Top-down and exogenous effects on covert and overt orienting

Electronic versions


  • Joe Butler

    Research areas

  • PhD, School of Psychology


Due to numerous bottlenecks, the human brain is unable to consciously process all data available at the retina. To overcome these constraints, evolution has developed a system that breaks down retinal information into fragments and subsequently analyses them according to current goals and expectations. This biasing system is frequently referred to as attention. Yet despite a long history of itself having been the focus of analysis, there are a number of questions about attention that are clearly unanswered by the literature. Therefore, we wanted to address three problems highlighted by our literature review. Specifically, we wanted learn, (I) Are the effects of probabilistic expectations, when instructed either by spatial blocking of the target location or through a central cue, on response latencies the product of a ballistic, attentional process, or the product of an information theoretical decision-making process? (II) Can the inhibitory aspects of spatial attention be pre-deployed by using a central cue to manipulate prior expectations of where a task-irrelevant distractor is likely to appear? (III) What is the relationship between attention and eye movements?We investigated this last question by way of testing healthy participants on covert and overt versions of the behavioural paradigms designed to address questions I and II, and then in a neuropsychology patient who presented with hypometric saccades, we investigated if eye movements and attention can be dissociated. Experiments 1-4, showed that the effects of target probability - when either spatially manipulated or instructed through a central cue - can neither be fully accounted for by attentional accounts or information theoretical accounts. Additionally, the outcome of target probability is context dependent. That is, outcomes depend on how target probability was instructed. Experiment 5 showed that spatial inhibition cannot be endogenously deployed using central cues. Although we found that distractor suppression takes place when targets are invalidly cued, suggesting distractor suppression takes place during reorienting. Experiments 6-7 showed that attentional orienting can be preserved in the presence of oculomotor impairment, indicating eye movements and attention can be structurally dissociated. Whereas the results of experiments 1-5 are consistent with claims that covert and overt orienting are similarly affected by expectations due to a common attentional process. We conclude that expectations influence a mechanism common to overt and covert responses, but ultimately, both processes are distinct. In the discussion chapter, we discuss a number of future avenues of research,including how electrophysiology could be used to further understand the phenomena presented here. Overall, the contribution of this body of research is to illustrate that the relationship between top-down expectations and exogenous effects is extremely complicated, and are, currently, inadequately captured by present models of attention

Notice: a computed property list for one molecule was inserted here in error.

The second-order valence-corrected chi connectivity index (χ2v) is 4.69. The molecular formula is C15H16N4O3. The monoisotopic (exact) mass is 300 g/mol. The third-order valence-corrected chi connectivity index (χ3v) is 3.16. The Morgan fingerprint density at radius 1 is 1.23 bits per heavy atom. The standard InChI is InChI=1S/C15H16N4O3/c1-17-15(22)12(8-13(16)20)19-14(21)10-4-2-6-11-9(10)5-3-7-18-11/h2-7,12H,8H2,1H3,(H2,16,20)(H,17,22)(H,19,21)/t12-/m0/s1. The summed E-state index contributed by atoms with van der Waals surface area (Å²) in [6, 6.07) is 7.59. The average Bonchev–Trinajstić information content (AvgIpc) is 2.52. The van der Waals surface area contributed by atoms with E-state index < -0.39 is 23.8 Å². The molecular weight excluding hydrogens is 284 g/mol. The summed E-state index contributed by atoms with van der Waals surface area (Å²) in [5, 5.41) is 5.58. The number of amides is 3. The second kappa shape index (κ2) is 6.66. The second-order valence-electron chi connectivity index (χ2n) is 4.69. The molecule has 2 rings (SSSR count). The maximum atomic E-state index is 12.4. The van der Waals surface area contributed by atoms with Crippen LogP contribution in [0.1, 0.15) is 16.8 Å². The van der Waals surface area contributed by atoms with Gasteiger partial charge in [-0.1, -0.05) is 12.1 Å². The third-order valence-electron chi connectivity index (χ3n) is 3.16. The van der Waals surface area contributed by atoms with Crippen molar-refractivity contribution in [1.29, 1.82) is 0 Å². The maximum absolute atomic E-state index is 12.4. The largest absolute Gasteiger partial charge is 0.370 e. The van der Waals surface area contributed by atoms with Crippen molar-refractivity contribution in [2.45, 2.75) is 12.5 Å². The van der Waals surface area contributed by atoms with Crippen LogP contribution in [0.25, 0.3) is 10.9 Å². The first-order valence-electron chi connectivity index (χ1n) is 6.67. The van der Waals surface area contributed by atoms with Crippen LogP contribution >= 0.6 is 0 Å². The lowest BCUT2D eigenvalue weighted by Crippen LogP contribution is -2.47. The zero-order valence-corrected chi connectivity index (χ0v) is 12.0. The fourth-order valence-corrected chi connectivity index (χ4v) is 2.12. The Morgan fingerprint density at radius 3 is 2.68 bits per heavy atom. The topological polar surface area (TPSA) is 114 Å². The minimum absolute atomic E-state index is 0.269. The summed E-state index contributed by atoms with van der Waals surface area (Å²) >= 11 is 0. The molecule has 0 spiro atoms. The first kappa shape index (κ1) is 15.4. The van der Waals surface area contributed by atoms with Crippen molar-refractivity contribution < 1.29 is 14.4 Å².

Original languageEnglish
Awarding Institution
Award date7 Apr 2016